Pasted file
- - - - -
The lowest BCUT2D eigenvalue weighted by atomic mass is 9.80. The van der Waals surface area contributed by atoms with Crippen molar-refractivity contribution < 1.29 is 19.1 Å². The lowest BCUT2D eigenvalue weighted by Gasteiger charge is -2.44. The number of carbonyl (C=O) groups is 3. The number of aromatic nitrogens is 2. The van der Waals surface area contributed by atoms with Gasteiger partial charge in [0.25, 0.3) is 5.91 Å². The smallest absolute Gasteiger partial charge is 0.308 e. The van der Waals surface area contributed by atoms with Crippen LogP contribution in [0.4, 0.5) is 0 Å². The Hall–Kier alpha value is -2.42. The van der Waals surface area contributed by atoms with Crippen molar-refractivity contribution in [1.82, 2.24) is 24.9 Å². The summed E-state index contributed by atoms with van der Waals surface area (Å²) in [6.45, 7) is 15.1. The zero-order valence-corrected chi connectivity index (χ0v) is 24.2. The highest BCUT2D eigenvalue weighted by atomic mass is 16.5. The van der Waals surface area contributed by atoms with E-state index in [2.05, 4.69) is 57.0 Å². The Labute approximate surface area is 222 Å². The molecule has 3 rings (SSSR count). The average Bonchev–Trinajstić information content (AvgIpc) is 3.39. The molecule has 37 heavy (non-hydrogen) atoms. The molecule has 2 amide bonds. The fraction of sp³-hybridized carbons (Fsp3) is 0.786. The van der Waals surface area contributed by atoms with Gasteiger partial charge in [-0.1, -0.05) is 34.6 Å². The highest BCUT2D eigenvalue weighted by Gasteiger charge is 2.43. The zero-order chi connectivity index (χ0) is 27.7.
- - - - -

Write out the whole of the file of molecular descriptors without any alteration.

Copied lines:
The lowest BCUT2D eigenvalue weighted by atomic mass is 9.80. The van der Waals surface area contributed by atoms with Crippen molar-refractivity contribution < 1.29 is 19.1 Å². The lowest BCUT2D eigenvalue weighted by Gasteiger charge is -2.44. The number of carbonyl (C=O) groups is 3. The number of aromatic nitrogens is 2. The van der Waals surface area contributed by atoms with Gasteiger partial charge in [0.25, 0.3) is 5.91 Å². The smallest absolute Gasteiger partial charge is 0.308 e. The van der Waals surface area contributed by atoms with Crippen LogP contribution in [0.4, 0.5) is 0 Å². The Hall–Kier alpha value is -2.42. The van der Waals surface area contributed by atoms with Crippen molar-refractivity contribution in [1.82, 2.24) is 24.9 Å². The summed E-state index contributed by atoms with van der Waals surface area (Å²) in [6.45, 7) is 15.1. The zero-order valence-corrected chi connectivity index (χ0v) is 24.2. The highest BCUT2D eigenvalue weighted by atomic mass is 16.5. The van der Waals surface area contributed by atoms with E-state index in [2.05, 4.69) is 57.0 Å². The Labute approximate surface area is 222 Å². The molecule has 3 rings (SSSR count). The average Bonchev–Trinajstić information content (AvgIpc) is 3.39. The molecule has 37 heavy (non-hydrogen) atoms. The molecule has 2 amide bonds. The fraction of sp³-hybridized carbons (Fsp3) is 0.786. The van der Waals surface area contributed by atoms with Gasteiger partial charge in [-0.1, -0.05) is 34.6 Å². The highest BCUT2D eigenvalue weighted by Gasteiger charge is 2.43. The zero-order chi connectivity index (χ0) is 27.7.